Concrete Block Trends
New looks, recycled materials and fast installation systems define today's block
By Brett Martin
"Concrete masonry is a time-proven building system that is just as valid and economical as it ever was, with a greater versatility in appearance and design functionality than every before," says Bob Thomas, VP of engineering and research for the National Concrete Masonry Association (NCMA) in Herndon, Va.
"It's all about aesthetic features and looks," Thomas says.
Trenwyth Industries in Emigsville, Pa., offers a popular glazed block, Astra-Glaze, that has the glazing compound cured and heat-treated in kilns, says Carolyn Beach, Trenwyth marketing manager.
"Glazed block has a unique quality in that it has a tight, impervious surface that naturally resists mold and moisture," Beach says.
The company strives to use local aggregates in its block to give it a local flavor. "We make our blocks so they're indigenous to the area," she says. "The aggregates in the block in your building blend into the area."
"It is hard to say which blocks are most popular," Cavanaugh says. "Standard, gray eight-inch and 12-inch [blocks] and their splitface counterparts are very popular, because they provide an excellent value. Also providing an excellent value are half-high, multi-pigmented smooth units used in single-wythe walls."
These units, installed with gray mortar, look like traditional brick and block cavity walls.
In November 2007, Oldcastle launched Quik-Brik, an eco-friendly concrete masonry veneer the company calls a "CMU alternative." The new V-Brik design has the top web surface angled toward the center of the unit.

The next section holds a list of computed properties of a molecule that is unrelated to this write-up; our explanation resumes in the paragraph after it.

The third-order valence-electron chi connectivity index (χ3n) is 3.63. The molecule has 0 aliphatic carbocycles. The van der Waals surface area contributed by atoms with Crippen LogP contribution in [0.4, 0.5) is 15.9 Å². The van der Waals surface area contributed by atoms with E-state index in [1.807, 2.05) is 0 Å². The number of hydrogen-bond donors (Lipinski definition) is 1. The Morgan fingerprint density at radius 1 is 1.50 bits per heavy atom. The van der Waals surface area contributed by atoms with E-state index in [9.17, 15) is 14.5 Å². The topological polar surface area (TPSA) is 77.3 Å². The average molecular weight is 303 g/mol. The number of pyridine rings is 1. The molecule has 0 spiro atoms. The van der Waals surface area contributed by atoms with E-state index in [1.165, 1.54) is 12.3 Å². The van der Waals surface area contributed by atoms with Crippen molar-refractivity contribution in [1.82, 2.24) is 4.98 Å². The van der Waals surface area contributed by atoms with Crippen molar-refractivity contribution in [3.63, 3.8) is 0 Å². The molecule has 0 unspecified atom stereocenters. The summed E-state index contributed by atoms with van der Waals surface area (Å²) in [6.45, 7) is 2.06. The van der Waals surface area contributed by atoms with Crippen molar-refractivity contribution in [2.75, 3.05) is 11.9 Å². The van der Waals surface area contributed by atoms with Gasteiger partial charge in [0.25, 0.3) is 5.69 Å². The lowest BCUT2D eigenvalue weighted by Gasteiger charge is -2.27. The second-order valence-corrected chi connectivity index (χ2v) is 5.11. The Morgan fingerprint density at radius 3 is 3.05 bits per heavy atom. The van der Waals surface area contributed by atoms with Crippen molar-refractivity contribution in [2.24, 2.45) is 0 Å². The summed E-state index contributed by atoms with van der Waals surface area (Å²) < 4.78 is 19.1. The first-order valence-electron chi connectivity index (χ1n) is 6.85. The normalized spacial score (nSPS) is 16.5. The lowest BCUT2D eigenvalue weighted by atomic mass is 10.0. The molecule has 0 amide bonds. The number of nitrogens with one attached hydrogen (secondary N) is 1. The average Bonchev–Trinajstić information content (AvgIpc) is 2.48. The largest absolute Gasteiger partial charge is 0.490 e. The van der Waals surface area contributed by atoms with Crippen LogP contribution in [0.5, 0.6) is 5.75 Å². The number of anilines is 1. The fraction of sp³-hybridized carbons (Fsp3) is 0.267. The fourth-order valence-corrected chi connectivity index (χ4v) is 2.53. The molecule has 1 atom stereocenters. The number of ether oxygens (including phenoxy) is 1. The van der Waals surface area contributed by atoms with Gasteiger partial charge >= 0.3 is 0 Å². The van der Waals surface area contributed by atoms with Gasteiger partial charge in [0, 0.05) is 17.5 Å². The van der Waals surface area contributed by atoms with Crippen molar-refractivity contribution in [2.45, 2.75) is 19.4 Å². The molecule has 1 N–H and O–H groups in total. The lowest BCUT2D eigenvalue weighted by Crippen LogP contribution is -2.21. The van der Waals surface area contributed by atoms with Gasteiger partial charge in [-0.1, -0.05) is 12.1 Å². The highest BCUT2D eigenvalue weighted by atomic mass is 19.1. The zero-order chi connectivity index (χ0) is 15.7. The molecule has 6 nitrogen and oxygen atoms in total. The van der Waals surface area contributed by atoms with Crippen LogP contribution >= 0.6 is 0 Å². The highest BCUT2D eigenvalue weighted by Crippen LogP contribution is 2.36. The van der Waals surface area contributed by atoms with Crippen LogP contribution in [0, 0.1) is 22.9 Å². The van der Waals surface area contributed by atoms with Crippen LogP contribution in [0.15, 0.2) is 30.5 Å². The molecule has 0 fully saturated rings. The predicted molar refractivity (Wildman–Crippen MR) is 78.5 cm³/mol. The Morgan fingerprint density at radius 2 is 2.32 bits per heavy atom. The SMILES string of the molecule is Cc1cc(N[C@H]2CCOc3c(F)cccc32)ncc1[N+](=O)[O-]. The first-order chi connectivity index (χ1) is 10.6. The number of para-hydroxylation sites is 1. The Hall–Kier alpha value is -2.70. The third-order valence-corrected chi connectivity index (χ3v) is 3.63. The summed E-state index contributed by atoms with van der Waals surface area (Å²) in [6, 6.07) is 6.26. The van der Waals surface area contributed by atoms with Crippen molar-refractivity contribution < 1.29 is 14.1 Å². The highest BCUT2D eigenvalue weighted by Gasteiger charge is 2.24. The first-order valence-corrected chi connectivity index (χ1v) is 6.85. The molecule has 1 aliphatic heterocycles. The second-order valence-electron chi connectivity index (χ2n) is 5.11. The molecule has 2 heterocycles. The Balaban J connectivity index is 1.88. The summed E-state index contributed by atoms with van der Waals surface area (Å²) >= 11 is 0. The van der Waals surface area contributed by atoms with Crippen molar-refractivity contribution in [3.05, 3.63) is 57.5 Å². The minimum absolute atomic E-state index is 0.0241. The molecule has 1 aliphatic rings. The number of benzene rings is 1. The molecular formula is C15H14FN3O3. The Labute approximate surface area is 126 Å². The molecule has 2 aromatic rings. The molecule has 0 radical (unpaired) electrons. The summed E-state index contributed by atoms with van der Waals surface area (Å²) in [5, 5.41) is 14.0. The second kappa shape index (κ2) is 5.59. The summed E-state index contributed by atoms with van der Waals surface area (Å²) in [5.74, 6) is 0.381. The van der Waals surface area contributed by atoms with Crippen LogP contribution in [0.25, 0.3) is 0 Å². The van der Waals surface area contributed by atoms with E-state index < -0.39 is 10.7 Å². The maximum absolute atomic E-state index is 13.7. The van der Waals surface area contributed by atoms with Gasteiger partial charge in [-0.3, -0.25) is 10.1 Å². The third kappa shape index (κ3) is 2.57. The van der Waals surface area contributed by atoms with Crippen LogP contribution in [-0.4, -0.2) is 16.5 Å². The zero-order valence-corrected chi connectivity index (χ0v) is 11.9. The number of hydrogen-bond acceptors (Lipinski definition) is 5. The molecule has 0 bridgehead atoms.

"The V-Brik design enhancement will offer more control over water leakage and assist in mold prevention, while continuing to offer our customers a durable, cost-effective, single-wythe wall system with the rich look of traditional brick," says John Kemp, senior VP of marketing for Oldcastle. "It is a terrific green option that meets the needs of both commercial and residential specifications at a 20 percent to 30 percent cost savings versus traditional brick veneers."
"There are places all over the country that are using more and more recycled materials in block," Thomas says. The block still has to comply with the same industry standards as traditional block.
NCMA is opening a research-oriented facility May 15 in its Herndon office to perform small production runs that simulate typical mass-production facilities. The laboratory will perform tests on concrete products, including recycled materials, to determine their compliance with industry standards and customer specifications.
Currently, Oldcastle offers several blocks, both regionally and nationally, that contain recycled content, Cavanaugh says.
"Green products of all types, including CMU, are definitely becoming more popular as our national and global sustainability concern grows ever larger," he explains. "Some large builders require minimum amounts of greenness and are setting their own standards, independent from [the U.S. Green Building Council] and [Leadership in Energy and Environmental Design] benchmarks."